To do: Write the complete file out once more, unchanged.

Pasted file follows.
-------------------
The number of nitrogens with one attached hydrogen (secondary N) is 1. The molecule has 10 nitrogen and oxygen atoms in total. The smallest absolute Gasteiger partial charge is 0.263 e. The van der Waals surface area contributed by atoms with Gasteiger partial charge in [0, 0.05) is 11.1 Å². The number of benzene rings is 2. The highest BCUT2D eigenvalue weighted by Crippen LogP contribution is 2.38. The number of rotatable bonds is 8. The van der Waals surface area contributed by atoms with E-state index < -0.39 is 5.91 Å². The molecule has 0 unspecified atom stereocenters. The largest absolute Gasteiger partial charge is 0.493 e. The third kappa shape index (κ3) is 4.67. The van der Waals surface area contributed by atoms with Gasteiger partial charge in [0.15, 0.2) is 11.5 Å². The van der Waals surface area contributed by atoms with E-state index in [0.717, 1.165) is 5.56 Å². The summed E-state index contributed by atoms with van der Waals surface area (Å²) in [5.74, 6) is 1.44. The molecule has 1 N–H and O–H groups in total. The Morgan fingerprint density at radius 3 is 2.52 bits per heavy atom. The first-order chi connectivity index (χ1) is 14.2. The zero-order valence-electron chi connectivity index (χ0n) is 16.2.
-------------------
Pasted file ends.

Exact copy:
The number of nitrogens with one attached hydrogen (secondary N) is 1. The molecule has 10 nitrogen and oxygen atoms in total. The smallest absolute Gasteiger partial charge is 0.263 e. The van der Waals surface area contributed by atoms with Gasteiger partial charge in [0, 0.05) is 11.1 Å². The number of benzene rings is 2. The highest BCUT2D eigenvalue weighted by Crippen LogP contribution is 2.38. The number of rotatable bonds is 8. The van der Waals surface area contributed by atoms with E-state index < -0.39 is 5.91 Å². The molecule has 0 unspecified atom stereocenters. The largest absolute Gasteiger partial charge is 0.493 e. The third kappa shape index (κ3) is 4.67. The van der Waals surface area contributed by atoms with Gasteiger partial charge in [0.15, 0.2) is 11.5 Å². The van der Waals surface area contributed by atoms with E-state index in [0.717, 1.165) is 5.56 Å². The summed E-state index contributed by atoms with van der Waals surface area (Å²) in [5.74, 6) is 1.44. The molecule has 1 N–H and O–H groups in total. The Morgan fingerprint density at radius 3 is 2.52 bits per heavy atom. The first-order chi connectivity index (χ1) is 14.2. The zero-order valence-electron chi connectivity index (χ0n) is 16.2.